By Albert Samaha
By Steve Weinstein
By Devon Maloney
By Tessa Stuart
By Alison Flowers
By Albert Samaha
By Jesse Jarnow
By Eric Tsetsi
Wake up. When it comes to Star Wars, it's a mix'n'match of the good, the bad, and the neutral.
Michael Atkinson, in his review of Star Wars Episode II, aptly uses the word "groupthink" to explain why the film is a cultural phenomenon. The original Star Warsmovies inspired our adulation to such a degree that each new installment has been a guaranteed success at the box office. Yet about the only thing the newest movie inspires is confusion.
When we were younger, we gazed upon a bright, distant image of a galaxy that sparked our imagination. Despite ridiculous dialogue, we could identify with the hero's desires. We grew older and Star Wars grew famous. Although the new movie is crammed with impressive technical wizardry, it is curiously devoid of adventure. Attack of the Clones only compounds the problem by giving us more action, none of it exciting.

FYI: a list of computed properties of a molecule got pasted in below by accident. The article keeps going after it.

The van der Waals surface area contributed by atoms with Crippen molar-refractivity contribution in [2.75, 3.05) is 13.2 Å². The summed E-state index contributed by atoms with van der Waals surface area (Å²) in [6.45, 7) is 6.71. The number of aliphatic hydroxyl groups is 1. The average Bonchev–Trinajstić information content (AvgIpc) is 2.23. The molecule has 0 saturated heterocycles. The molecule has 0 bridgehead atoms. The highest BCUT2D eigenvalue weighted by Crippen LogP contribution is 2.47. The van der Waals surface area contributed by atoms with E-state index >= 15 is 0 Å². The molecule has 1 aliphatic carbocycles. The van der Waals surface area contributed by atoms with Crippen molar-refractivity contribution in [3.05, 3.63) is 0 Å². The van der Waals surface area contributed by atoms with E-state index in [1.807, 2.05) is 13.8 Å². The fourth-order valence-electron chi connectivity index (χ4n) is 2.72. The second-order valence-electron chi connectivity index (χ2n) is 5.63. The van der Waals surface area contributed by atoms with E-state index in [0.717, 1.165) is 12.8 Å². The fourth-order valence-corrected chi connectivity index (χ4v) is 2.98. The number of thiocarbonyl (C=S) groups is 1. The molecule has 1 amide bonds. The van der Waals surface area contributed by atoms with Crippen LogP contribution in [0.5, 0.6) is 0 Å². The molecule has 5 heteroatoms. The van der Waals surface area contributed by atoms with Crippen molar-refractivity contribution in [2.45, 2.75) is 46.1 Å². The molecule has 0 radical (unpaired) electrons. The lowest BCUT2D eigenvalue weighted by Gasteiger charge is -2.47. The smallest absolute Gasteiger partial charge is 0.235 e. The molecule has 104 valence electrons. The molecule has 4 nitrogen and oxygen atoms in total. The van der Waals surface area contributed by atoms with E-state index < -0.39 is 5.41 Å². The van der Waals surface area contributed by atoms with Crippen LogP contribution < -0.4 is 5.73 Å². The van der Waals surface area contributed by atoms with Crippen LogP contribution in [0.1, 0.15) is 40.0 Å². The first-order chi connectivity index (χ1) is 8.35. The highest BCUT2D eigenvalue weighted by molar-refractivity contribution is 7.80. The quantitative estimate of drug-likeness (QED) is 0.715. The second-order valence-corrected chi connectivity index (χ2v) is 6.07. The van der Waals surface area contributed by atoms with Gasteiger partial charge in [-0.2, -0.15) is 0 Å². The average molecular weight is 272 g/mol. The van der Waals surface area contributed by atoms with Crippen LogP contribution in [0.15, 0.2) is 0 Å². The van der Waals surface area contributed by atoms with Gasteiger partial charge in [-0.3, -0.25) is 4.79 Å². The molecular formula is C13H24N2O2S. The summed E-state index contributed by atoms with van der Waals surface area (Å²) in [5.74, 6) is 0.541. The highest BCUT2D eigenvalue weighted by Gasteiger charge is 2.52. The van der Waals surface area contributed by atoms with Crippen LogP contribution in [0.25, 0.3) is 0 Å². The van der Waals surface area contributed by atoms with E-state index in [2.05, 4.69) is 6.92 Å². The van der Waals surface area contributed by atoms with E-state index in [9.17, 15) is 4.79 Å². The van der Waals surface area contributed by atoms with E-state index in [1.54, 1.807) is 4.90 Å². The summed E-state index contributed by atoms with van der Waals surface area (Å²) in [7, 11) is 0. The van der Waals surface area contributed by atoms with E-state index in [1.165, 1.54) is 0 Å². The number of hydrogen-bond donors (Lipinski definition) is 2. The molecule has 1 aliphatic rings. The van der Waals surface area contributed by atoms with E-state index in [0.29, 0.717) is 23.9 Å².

In science fiction, it is important to create not only a new world, but one we care about. By suspending natural laws, the filmmaker can transport us to fantastic placesbut why do we want to be there? The earlier Star Warsmovies created mystery and inspired our imagination. By attempting to explain everything through tedious exposition, Episode IIremoves any mystique.
BAARD, COONEY WIN DEADLINE AWARD
Erik Baard and Rebecca Cooney have won the 2002 Deadline Club Award for Reporting by Non-Daily Newspapers for their article "China's Execution, Inc.," which appeared in the May 8, 2001, issue of The Village Voice. The article detailed the trade in body parts of executed prisoners. The award is given by the Society of Professional Journalists.